Editorial -- By: Robert W. Yarbrough
TrinJ 22:2 (Fall 01) p. 153
What is an evangelical? Numerous answers are given to this deceptively easy question. Evangelical theologians have often been accused of drawing their convictions, not primarily from Scripture or historic Christianity, but from discredited intellectual or social trends. In the case of J. Gresham Machen (1881–1937) it has been argued that Southern culture and Scottish Common Sense Realism are major explanatory factors accounting for his outlook and actions. Machen’s roots are not unimportant for an institution like Trinity Evangelical Divinity School, whose existence and convictions are in some ways extensions of Machen’s approach to the Bible, history, church, and culture. William Moore’s article on Machen takes up this issue. Interacting with claims by Bradley J. Longfield and George Marsden, among others, Moore delves into an underutilized trove of primary sources to shed new light on the progression—and foundation—of Machen’s faith and practice. Moore agrees that philosophical orientation and cultural upbringing are integral to understanding Machen. But even more fundamental, he argues, are the biblical texts and theological convictions, cited consistently and trenchantly in his numerous and rarely studied book reviews, that Machen saw as the source of ultimate truth and life. Final historiographical parameters on a subject as rich as Machen cannot be established in a single journal article. But Moore succeeds at showing why caution is advised in understanding Machen facilely as a product of uncritical appropriation of a naive hermeneutic and conservative social orientation.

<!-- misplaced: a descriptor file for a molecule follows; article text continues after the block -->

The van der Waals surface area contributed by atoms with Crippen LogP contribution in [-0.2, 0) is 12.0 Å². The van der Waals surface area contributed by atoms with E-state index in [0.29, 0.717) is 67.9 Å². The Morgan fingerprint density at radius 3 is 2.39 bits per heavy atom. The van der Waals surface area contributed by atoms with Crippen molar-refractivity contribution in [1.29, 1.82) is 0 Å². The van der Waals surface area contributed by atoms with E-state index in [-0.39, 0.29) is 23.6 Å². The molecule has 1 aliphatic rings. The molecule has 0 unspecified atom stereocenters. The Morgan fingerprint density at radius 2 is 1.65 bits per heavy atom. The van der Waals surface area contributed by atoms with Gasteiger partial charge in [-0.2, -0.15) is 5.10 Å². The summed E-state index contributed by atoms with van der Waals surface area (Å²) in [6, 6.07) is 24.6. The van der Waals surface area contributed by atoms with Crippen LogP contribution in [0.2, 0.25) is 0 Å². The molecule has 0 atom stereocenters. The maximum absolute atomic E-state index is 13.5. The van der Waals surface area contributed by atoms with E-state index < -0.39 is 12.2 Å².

In his day Machen found it necessary to speak out against voices on all sides seeking to adjust, if not dismantle, the historic Christian gospel of Christ’s cross and resurrection. In this issue’s second article, Gary Habermas shows that the need continues for us to “test
TrinJ 22:2 (Fall 01) p. 154
the spirits” (1 John 4:1) when it comes to the doctrine of Christ’s resurrection. Old theories alleged to “explain” the NT’s resurrection narratives are being revived on a broad scale. This is disappointing because, as Habermas shows, a few decades ago there was consensus that such lame hypotheses as the swoon theory or hallucination view had no place in intellectually serious historical reasoning. Yet they are making a comeback today. Habermas equips us to be informed and ready when they crop up in our spheres of ministry and discussion.
In a sense, the saying is true that knowledge is power. Undergirded by knowledge of current attempts to defuse the gospel’s incendiary resurrection claims, we can find the power to s...
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